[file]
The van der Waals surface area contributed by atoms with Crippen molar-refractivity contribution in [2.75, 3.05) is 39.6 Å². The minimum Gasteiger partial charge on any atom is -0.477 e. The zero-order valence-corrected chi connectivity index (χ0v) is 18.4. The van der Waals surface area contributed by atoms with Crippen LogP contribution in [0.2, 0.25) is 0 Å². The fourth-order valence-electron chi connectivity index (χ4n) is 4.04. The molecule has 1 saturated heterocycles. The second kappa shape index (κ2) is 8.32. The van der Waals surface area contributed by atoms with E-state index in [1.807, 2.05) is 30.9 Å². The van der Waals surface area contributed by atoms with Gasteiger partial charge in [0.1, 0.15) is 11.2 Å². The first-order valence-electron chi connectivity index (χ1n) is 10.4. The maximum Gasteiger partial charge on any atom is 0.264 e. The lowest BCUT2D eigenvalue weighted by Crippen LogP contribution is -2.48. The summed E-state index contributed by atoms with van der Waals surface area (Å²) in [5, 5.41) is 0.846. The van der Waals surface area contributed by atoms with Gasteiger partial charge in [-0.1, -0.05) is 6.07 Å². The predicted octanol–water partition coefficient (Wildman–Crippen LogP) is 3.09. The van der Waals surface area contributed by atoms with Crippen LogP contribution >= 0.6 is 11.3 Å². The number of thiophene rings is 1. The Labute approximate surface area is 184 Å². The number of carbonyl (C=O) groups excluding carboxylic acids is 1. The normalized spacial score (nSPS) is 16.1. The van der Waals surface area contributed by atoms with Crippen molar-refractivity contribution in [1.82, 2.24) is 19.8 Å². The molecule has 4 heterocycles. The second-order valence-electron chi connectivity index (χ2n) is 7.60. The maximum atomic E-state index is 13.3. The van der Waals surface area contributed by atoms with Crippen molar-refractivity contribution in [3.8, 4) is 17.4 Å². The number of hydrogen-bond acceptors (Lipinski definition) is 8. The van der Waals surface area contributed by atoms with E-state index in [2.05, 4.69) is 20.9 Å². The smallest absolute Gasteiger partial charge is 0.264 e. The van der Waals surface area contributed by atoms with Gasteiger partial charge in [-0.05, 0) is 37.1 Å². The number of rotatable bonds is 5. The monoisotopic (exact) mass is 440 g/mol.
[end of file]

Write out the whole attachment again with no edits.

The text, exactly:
The van der Waals surface area contributed by atoms with Crippen molar-refractivity contribution in [2.75, 3.05) is 39.6 Å². The minimum Gasteiger partial charge on any atom is -0.477 e. The zero-order valence-corrected chi connectivity index (χ0v) is 18.4. The van der Waals surface area contributed by atoms with Crippen LogP contribution in [0.2, 0.25) is 0 Å². The fourth-order valence-electron chi connectivity index (χ4n) is 4.04. The molecule has 1 saturated heterocycles. The second kappa shape index (κ2) is 8.32. The van der Waals surface area contributed by atoms with E-state index in [1.807, 2.05) is 30.9 Å². The van der Waals surface area contributed by atoms with Gasteiger partial charge in [0.1, 0.15) is 11.2 Å². The first-order valence-electron chi connectivity index (χ1n) is 10.4. The maximum Gasteiger partial charge on any atom is 0.264 e. The lowest BCUT2D eigenvalue weighted by Crippen LogP contribution is -2.48. The summed E-state index contributed by atoms with van der Waals surface area (Å²) in [5, 5.41) is 0.846. The van der Waals surface area contributed by atoms with Gasteiger partial charge in [-0.1, -0.05) is 6.07 Å². The predicted octanol–water partition coefficient (Wildman–Crippen LogP) is 3.09. The van der Waals surface area contributed by atoms with Crippen LogP contribution >= 0.6 is 11.3 Å². The number of thiophene rings is 1. The Labute approximate surface area is 184 Å². The number of carbonyl (C=O) groups excluding carboxylic acids is 1. The normalized spacial score (nSPS) is 16.1. The van der Waals surface area contributed by atoms with Crippen molar-refractivity contribution in [1.82, 2.24) is 19.8 Å². The molecule has 4 heterocycles. The second-order valence-electron chi connectivity index (χ2n) is 7.60. The maximum atomic E-state index is 13.3. The van der Waals surface area contributed by atoms with Crippen molar-refractivity contribution in [3.8, 4) is 17.4 Å². The number of hydrogen-bond acceptors (Lipinski definition) is 8. The van der Waals surface area contributed by atoms with E-state index in [2.05, 4.69) is 20.9 Å². The smallest absolute Gasteiger partial charge is 0.264 e. The van der Waals surface area contributed by atoms with Gasteiger partial charge in [-0.05, 0) is 37.1 Å². The number of rotatable bonds is 5. The monoisotopic (exact) mass is 440 g/mol.